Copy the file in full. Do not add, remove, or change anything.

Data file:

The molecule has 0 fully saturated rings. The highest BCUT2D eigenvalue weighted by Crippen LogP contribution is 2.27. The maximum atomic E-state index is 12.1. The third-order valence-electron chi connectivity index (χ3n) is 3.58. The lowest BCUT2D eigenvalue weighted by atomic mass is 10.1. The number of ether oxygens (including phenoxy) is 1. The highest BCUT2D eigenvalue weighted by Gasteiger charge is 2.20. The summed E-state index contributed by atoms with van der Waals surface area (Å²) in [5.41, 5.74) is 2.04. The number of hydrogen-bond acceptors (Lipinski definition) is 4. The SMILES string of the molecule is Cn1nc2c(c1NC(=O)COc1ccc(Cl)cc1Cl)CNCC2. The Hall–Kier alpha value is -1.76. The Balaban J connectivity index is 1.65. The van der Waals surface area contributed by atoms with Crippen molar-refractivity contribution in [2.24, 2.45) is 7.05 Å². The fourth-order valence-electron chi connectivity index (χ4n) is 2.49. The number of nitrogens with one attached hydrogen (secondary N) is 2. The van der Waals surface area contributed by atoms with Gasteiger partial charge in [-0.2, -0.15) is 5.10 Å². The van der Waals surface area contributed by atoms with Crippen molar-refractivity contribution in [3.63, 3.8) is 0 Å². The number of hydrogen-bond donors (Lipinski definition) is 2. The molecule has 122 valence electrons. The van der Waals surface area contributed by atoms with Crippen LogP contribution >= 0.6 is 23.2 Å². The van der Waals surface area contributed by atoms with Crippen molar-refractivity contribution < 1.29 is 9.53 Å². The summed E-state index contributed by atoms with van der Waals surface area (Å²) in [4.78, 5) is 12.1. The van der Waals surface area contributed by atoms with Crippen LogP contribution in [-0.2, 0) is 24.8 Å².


The molecule has 0 fully saturated rings. The highest BCUT2D eigenvalue weighted by Crippen LogP contribution is 2.27. The maximum atomic E-state index is 12.1. The third-order valence-electron chi connectivity index (χ3n) is 3.58. The lowest BCUT2D eigenvalue weighted by atomic mass is 10.1. The number of ether oxygens (including phenoxy) is 1. The highest BCUT2D eigenvalue weighted by Gasteiger charge is 2.20. The summed E-state index contributed by atoms with van der Waals surface area (Å²) in [5.41, 5.74) is 2.04. The number of hydrogen-bond acceptors (Lipinski definition) is 4. The SMILES string of the molecule is Cn1nc2c(c1NC(=O)COc1ccc(Cl)cc1Cl)CNCC2. The Hall–Kier alpha value is -1.76. The Balaban J connectivity index is 1.65. The van der Waals surface area contributed by atoms with Crippen molar-refractivity contribution in [2.24, 2.45) is 7.05 Å². The fourth-order valence-electron chi connectivity index (χ4n) is 2.49. The number of nitrogens with one attached hydrogen (secondary N) is 2. The van der Waals surface area contributed by atoms with Gasteiger partial charge in [-0.2, -0.15) is 5.10 Å². The van der Waals surface area contributed by atoms with Crippen molar-refractivity contribution in [3.63, 3.8) is 0 Å². The number of hydrogen-bond donors (Lipinski definition) is 2. The molecule has 122 valence electrons. The van der Waals surface area contributed by atoms with Crippen LogP contribution >= 0.6 is 23.2 Å². The van der Waals surface area contributed by atoms with Crippen molar-refractivity contribution < 1.29 is 9.53 Å². The summed E-state index contributed by atoms with van der Waals surface area (Å²) in [4.78, 5) is 12.1. The van der Waals surface area contributed by atoms with Crippen LogP contribution in [-0.2, 0) is 24.8 Å².